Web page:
However, specific metacognitive interventions might not be necessary for every disorder in which metacognitive aspects play a role, because metacognitions may also implicitly be influenced by certain treatments. Cognitive-behavioural psychoeducational treatment is one of the treatment forms in which this may happen, because participants are taught that their cognitions and behaviours are not as uncontrollable and dangerous as they seem. These new insights might lead to a change in metacognition, in terms of participants gaining control over their thoughts and actions without having discussed metacognitive aspects. Furthermore, during cognitive-behavioural psychoeducational treatment participants are taught how to monitor, appraise and control their thoughts and behaviour in a different and more adaptive way, possibly leading to different patterns of behaviour and a different perception on worrying about illness as well.
In recent years, short-term psychoeducational courses based on the cognitive-behavioural approach have shown to be effective in reducing hypochondriacal complaints (Avia et al. 1996; Barsky et al. 1988; Bouman 2002; Buwalda et al. 2007; Stern and Fernandez 1991). In the present study, we investigate whether the Dutch course, called ‘Coping with health anxiety’ is effective in changing metacognitions.
The research has two main aims: the first is to examine whether the ‘Coping with health anxiety’ course can produce a change in several aspects of metacognition, operationalized as the MCHA subscales, and hypochondriacal complaints. It is hypothesized that all measured aspects of metacognition (uncontrollability and interference, self-consciousness, responsibility, and positive and negative consequences of thinking about illness) decrease after the course, having been implicitly addressed through the psychoeducational treatment. The second goal of the study is to replicate earlier found beneficial effects of the course on hypochondriacal complaints, depressive complaints, which hypochondriacal patients often also suffer from, and trait anxiety. The course is expected to positively affect hypochondriacal complaints, depressive symptomatology and trait anxiety.

Method

Recruitment, Screening and Randomization

Participants were recruited by notifying the local press, local radio networks, General Practitioners (GP’s), and low threshold general health care facilities a few times over a period of 4 years (2002–2005). The course was open to self-referral, and was introduced as a way of learning how to handle health anxiety, and of gaining insight into hypochondriacal complaints.
Potential participants were screened for psychopathology using a structured 30 min telephone interview. This interview is a condensed version of the Anxiety Disorders Interview Schedule (Bouman et al. 1997; DiNardo et al. 1994) in which only the main criteria for DSM-IV (APA 1994) somatoform, anxiety and mood disorders were screened, with a specific emphasis on hypochondriacal complaints. An example of how only the main criteria of anxiety disorders were screened is: when inquiring into generalized anxiety disorder, the interviewer merely asked whether or not there were multiple things the participant worried about, whether this worrying had increased over the last 6 months, and whether it was difficult to stop worrying about these things. Participants were also asked about previous psychological treatment. The interview led to an evaluation of the presence or absence of symptoms of any of the disorders mentioned above.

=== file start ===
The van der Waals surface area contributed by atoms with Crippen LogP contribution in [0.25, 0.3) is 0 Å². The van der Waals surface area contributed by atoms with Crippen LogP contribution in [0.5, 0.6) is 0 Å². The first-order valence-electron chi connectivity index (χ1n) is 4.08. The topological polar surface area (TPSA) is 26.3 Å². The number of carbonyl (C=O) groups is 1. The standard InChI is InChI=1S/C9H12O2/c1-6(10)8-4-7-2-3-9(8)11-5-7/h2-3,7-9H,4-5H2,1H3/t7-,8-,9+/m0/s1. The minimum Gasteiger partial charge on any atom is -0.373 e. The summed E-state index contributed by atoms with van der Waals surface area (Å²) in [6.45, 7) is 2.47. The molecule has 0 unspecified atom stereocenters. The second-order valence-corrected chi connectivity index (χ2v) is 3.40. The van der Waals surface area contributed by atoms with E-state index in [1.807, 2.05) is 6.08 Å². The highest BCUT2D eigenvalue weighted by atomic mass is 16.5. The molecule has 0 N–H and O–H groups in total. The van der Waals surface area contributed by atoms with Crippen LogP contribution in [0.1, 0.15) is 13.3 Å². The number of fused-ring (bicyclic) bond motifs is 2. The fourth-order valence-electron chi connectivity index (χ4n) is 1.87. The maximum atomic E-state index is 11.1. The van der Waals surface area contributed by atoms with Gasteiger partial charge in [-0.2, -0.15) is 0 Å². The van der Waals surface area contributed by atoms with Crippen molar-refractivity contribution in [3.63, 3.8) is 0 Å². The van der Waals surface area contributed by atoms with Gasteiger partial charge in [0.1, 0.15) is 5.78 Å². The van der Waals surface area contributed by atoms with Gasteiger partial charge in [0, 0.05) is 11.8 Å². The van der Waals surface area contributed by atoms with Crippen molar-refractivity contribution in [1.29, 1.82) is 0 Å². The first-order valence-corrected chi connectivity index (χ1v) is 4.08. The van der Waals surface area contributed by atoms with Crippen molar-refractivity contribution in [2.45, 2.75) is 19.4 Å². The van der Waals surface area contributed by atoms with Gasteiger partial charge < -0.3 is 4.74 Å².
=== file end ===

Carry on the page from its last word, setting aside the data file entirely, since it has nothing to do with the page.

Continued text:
Inclusion criteria were: (1) the presence of a DSM-IV diagnosis of hypochondriasis, (2) being over 18 years old, (3) having active command of the Dutch language, and (4) being willing to participate actively in the course. Exclusion criteria were: (1) the presence of other DSM-IV Axis I disorders more prominent than hypochondriasis, (2) the presence of a serious somatic disease as the focus of the health anxiety, and (3) a previous or concurrent cognitive-behavioural treatment for hypochondriasis. The participants using psychotropic medication when entering the study (n = 13), were asked to keep their dosage constant for the sake of the study.
Informed consent was obtained at the end of the telephone interview, by first giving potential participants information about the nature of the study, and then informing them they were free to stop their participation in the research at any given time, without this interfering with their participation in the course. They then were asked if they agreed to these terms. None of the candidate participants refused to participate in the study.
Participants were randomly assigned to either the immediate treatment condition, or the waiting list condition, by order of application: once 6–8 participants had applied, and had been included, either an immediate treatment- or a waiting list group started. The waiting list period lasted 6 weeks, after which period participants were enrolled in treatment. The randomisation was undertaken irrespective of patient characteristics, and was performed by the first author. The courses were taught at a Home Care organization, as well as at the Department of Clinical Psychology of the University of Groningen, where the research was conducted.

Participants

Of the 57 people interested in the course, 35 participants were randomized to the course, implying that 22 aspiring participants declined to participate. Two of them preferred individual treatment, 4 of them were already treated elsewhere, one was unable to attend the course, three of them decided that their complaints were not severe enough to require treatment, three of them were suffering primarily from other complaints, another three could not be reached after the initial contact, five candidates had lost their interest after the telephone interview, and one candidate’s proficiency in Dutch was insufficient.